Higher Patient Volumes for Stroke Centers Correlates with Improved Mechanical Thrombectomy Outcomes

  • Clot retrieval
  • Ischemic stroke
  • Mechanical thrombectomy
  • Stroke
  • Stroke outcomes

As published in the journal Stroke, data from the 24 sites in the TRACK study (NCT02040259) show that medium-to-high treatment volume correlates with improved outcomes of mechanical thrombectomy. Each site in the study was identified as low- (< 2 cases/month), medium- (2-4 cases/month), or high-volume (> 4 cases/month).

Baseline features, imaging, and outcomes were collected for 624 individuals treated. Of those treated, 188 (30.1%) had care at low-volume centers, 175 (28.1%) and 261 (41.8%) at high- volume centers. Time to treatment, length of procedure, use of balloon catheters, and outcomes varied significantly amongst the 3 groups (Table). After multivariable adjustment, those treated in the high- or medium volume centers were 67% to 75% more likely to have a good outcome compared with those treated in low-volume centers (P = .04 and .03, respectively). Outcomes in medium- vs high-volume centers did not differ significantly.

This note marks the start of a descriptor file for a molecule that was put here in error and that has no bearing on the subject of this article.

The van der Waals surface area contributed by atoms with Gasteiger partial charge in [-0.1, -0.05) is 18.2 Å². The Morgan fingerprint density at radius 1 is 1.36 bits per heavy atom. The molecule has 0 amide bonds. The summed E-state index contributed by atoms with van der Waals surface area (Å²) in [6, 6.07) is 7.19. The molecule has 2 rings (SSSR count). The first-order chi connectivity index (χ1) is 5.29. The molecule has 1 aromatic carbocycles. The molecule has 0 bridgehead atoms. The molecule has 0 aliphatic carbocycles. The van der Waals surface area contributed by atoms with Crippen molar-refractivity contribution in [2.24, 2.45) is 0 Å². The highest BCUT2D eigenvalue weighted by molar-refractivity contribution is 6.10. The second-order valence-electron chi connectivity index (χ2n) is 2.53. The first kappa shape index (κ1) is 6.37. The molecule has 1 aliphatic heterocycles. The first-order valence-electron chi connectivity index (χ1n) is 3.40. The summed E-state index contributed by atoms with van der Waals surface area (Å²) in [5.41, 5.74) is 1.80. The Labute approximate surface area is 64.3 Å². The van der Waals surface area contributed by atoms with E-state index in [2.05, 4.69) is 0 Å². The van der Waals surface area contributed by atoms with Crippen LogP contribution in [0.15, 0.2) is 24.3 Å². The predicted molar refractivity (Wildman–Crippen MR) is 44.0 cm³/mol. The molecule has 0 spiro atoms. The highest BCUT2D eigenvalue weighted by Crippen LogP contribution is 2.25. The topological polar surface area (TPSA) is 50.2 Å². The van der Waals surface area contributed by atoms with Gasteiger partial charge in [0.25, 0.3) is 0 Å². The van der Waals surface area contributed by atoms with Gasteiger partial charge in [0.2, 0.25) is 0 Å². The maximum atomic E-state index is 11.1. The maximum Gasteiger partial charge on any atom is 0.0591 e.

The baseline NIHSS score was 16.8 to 17.6, which also was not significantly different across groups. Occlusion sites did not vary significantly amongst the 3 groups and the mean age of individuals treated was 65 to 67 with no significant difference age across the groups. No significant differences in intracranial hemorrhage or 90-day mortality was seen across the 3 groups.

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